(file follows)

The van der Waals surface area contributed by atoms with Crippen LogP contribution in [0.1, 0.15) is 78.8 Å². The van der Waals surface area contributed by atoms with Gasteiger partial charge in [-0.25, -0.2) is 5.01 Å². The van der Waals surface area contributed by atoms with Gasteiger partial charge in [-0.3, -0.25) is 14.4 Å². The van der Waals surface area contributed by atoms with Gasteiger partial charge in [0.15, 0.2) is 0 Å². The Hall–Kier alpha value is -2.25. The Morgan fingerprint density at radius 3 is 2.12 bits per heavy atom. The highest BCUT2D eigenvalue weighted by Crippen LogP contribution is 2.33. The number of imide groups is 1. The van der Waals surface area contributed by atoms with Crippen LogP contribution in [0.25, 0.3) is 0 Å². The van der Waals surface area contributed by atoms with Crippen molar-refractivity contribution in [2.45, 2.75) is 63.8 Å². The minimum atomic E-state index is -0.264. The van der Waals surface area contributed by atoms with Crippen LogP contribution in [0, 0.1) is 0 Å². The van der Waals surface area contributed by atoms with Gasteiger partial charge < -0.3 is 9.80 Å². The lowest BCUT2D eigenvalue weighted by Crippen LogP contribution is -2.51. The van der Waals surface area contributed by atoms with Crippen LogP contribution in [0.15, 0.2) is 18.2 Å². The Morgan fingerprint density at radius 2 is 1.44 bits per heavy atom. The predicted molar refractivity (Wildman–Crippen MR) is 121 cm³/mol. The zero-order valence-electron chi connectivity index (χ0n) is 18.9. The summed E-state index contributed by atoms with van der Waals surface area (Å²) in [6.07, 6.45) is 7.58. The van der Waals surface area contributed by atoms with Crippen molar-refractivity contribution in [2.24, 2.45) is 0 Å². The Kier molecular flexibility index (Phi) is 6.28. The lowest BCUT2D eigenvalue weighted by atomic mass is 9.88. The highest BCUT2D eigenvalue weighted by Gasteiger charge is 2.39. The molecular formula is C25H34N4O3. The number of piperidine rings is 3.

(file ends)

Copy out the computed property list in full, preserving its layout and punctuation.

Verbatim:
The van der Waals surface area contributed by atoms with Crippen LogP contribution in [0.1, 0.15) is 78.8 Å². The van der Waals surface area contributed by atoms with Gasteiger partial charge in [-0.25, -0.2) is 5.01 Å². The van der Waals surface area contributed by atoms with Gasteiger partial charge in [-0.3, -0.25) is 14.4 Å². The van der Waals surface area contributed by atoms with Gasteiger partial charge in [0.15, 0.2) is 0 Å². The Hall–Kier alpha value is -2.25. The Morgan fingerprint density at radius 3 is 2.12 bits per heavy atom. The highest BCUT2D eigenvalue weighted by Crippen LogP contribution is 2.33. The number of imide groups is 1. The van der Waals surface area contributed by atoms with Crippen LogP contribution in [0.25, 0.3) is 0 Å². The van der Waals surface area contributed by atoms with Crippen molar-refractivity contribution in [2.45, 2.75) is 63.8 Å². The minimum atomic E-state index is -0.264. The van der Waals surface area contributed by atoms with Crippen LogP contribution in [0, 0.1) is 0 Å². The van der Waals surface area contributed by atoms with Gasteiger partial charge < -0.3 is 9.80 Å². The lowest BCUT2D eigenvalue weighted by Crippen LogP contribution is -2.51. The van der Waals surface area contributed by atoms with Crippen LogP contribution in [0.15, 0.2) is 18.2 Å². The Morgan fingerprint density at radius 2 is 1.44 bits per heavy atom. The predicted molar refractivity (Wildman–Crippen MR) is 121 cm³/mol. The zero-order valence-electron chi connectivity index (χ0n) is 18.9. The summed E-state index contributed by atoms with van der Waals surface area (Å²) in [6.07, 6.45) is 7.58. The van der Waals surface area contributed by atoms with Crippen molar-refractivity contribution in [2.24, 2.45) is 0 Å². The Kier molecular flexibility index (Phi) is 6.28. The lowest BCUT2D eigenvalue weighted by atomic mass is 9.88. The highest BCUT2D eigenvalue weighted by Gasteiger charge is 2.39. The molecular formula is C25H34N4O3. The number of piperidine rings is 3.